products                            unrefrigerated dairy products
    -   Eat fruits and vegetables that  -   Eat foods sold by street vendors
        are freshly peeled or cooked
    -   Eat foods that are recently
        cooked and served piping hot


    Travellers' Diarrhea is a common illness in developing regions such as
Mexico and the Caribbean.(5) Travellers' Diarrhea is most commonly caused by
food contaminated with enterotoxigenic E. coli (ETEC) and contaminated
    Other food- and water-borne illnesses, such as Hepatitis A and Typhoid
Fever, are most commonly transmitted through the fecal-oral route, either
through ingestion of contaminated food and water or directly through
interpersonal contact.(7) Both illnesses are common in developing regions,
such as Mexico and many Caribbean destinations.(7) In fact, in a recent study,
travellers to Mexico accounted for 12 per cent of all travel-related cases of
Typhoid Fever.(8)

    COMMON VACCINATIONS - For discussion with a travel health expert or a

    DUKORAL(R) is the only vaccine indicated for the prevention of
Travellers' Diarrhea caused by enterotoxigenic E. coli (ETEC).(6) ViVAXIM(R)
is the only 2 in 1 vaccine in Canada that provides protection against both
Hepatitis A and Typhoid Fever.(9) One dose taken before travel(*) makes ViVAXIM
ideal for the last minute traveller.(9)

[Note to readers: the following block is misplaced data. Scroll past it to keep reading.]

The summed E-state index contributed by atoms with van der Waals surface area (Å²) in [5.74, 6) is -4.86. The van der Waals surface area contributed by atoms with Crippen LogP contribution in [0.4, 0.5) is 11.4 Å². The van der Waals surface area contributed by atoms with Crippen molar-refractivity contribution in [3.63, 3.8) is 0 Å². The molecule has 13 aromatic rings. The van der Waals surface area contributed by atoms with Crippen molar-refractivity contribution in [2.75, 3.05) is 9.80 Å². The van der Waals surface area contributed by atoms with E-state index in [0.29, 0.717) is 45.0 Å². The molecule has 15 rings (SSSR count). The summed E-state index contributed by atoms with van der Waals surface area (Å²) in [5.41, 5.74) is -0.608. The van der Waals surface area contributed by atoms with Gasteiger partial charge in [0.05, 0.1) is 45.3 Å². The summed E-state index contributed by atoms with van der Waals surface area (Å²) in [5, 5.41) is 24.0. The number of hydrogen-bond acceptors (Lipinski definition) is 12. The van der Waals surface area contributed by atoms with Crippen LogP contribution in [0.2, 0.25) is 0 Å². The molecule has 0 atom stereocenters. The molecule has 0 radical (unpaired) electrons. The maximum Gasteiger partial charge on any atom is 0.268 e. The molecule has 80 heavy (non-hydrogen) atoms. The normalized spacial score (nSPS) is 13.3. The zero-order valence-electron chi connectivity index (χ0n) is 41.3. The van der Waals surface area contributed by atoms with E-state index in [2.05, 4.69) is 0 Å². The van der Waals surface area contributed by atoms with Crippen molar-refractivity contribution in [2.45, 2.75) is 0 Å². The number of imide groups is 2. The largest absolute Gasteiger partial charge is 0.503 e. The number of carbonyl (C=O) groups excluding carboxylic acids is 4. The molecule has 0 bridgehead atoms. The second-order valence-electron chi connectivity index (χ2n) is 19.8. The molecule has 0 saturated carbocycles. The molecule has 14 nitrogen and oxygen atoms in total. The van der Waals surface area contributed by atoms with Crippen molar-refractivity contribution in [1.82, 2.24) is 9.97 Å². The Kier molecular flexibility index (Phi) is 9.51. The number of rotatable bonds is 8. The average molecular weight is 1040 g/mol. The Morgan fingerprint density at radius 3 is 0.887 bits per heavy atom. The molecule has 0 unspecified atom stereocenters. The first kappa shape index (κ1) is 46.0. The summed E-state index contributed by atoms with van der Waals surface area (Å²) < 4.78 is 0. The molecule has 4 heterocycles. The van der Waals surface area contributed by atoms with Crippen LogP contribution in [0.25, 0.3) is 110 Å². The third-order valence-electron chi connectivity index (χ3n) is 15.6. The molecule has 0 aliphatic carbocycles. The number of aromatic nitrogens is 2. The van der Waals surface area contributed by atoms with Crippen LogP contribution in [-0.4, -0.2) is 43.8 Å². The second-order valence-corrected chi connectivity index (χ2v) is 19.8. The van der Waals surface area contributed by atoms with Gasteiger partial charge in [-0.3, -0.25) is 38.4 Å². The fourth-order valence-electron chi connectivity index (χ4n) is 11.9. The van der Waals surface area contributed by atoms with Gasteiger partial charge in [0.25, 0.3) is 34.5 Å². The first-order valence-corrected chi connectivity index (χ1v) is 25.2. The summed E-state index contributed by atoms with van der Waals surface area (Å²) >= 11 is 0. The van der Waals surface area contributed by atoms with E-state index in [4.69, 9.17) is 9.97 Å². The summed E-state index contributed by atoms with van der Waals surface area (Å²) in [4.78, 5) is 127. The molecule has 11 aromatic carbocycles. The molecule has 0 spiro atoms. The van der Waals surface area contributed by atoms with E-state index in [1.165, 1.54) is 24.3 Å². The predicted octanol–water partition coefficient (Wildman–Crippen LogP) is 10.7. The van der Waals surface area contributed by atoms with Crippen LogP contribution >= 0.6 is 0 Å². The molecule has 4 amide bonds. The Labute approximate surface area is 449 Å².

(*) For optimum protection, ViVAXIM should be given at least two weeks
        before travel

    About sanofi-aventis

    Sanofi-aventis, a leading global pharmaceutical company, discovers,
develops and distributes therapeutic solutions to improve the lives of
everyone. Sanofi-aventis is listed in Paris (EURONEXT: SAN) and in New York
(NYSE:   SNY).

    About Sanofi Pasteur

    Sanofi Pasteur, the vaccines division of sanofi-aventis Group provided
more than a billion doses of vaccine in 2006, making it possible to immunize
more than 500 million people across the globe. A world leader in the vaccine
industry, sanofi pasteur offers the broadest range of vaccines protecting
against 20 infectious diseases. The Company's heritage, to create vaccines
that protect life, dates back more than a century. Sanofi Pasteur is the
largest company entirely dedicated to vaccines. Every day, the company invests
more than EUR1 million in research and development. For more information,
please visit:, or


    (1) Kozicki, M., Steffen, R. & Schar, M. Boil it, Cook it, Peel it or
        Forget it:  Does this Rule Prevent Travellers' Diarrhea?
        International Journal of Epidemiology.  Vol. 14, No. 1.
    (2) Rapid Insight DUKORAL(R) DTC Tracking Research Amongst Consumers.
    (3), accessed
        17 December 2008.
    (4) Hamer, D.H. & Bradley, C.A.  Travel Health Knowledge, Attitudes and
        Practices among United States Travelers.  Journal of Travel Medicine
        2004. Vol. 11, Num. 1:  23-26.
    (5) Yates, J. Traveler's Diarrhea.  American Family Physician.
        1 June 2001:
    (6) DUKORAL(R) Product Monograph, sanofi pasteur, November 2007.
    (7) Luxemburger, C. & Dutta A.K. Overlapping Epidemiologies of
        Hepatitis A and Typhoid Fever:  the Needs of the Traveler. Journal of
        Travel Medicine. Vol. 12 Issue s1 (9 S12-S21);
    (8) Steinberg et al. Typhoid Fever in Travelers:  Who Should Be Targeted
        for Prevention? CID, July 2004: 186-191.
    (9) ViVAXIM(R) Product Monograph, sanofi pasteur, 2005.

For further information:

For further information: Collin Matanowitsch, MS&L, (416) 847-1330,; Elpi Klapas, MS&L, (514) 842-1077,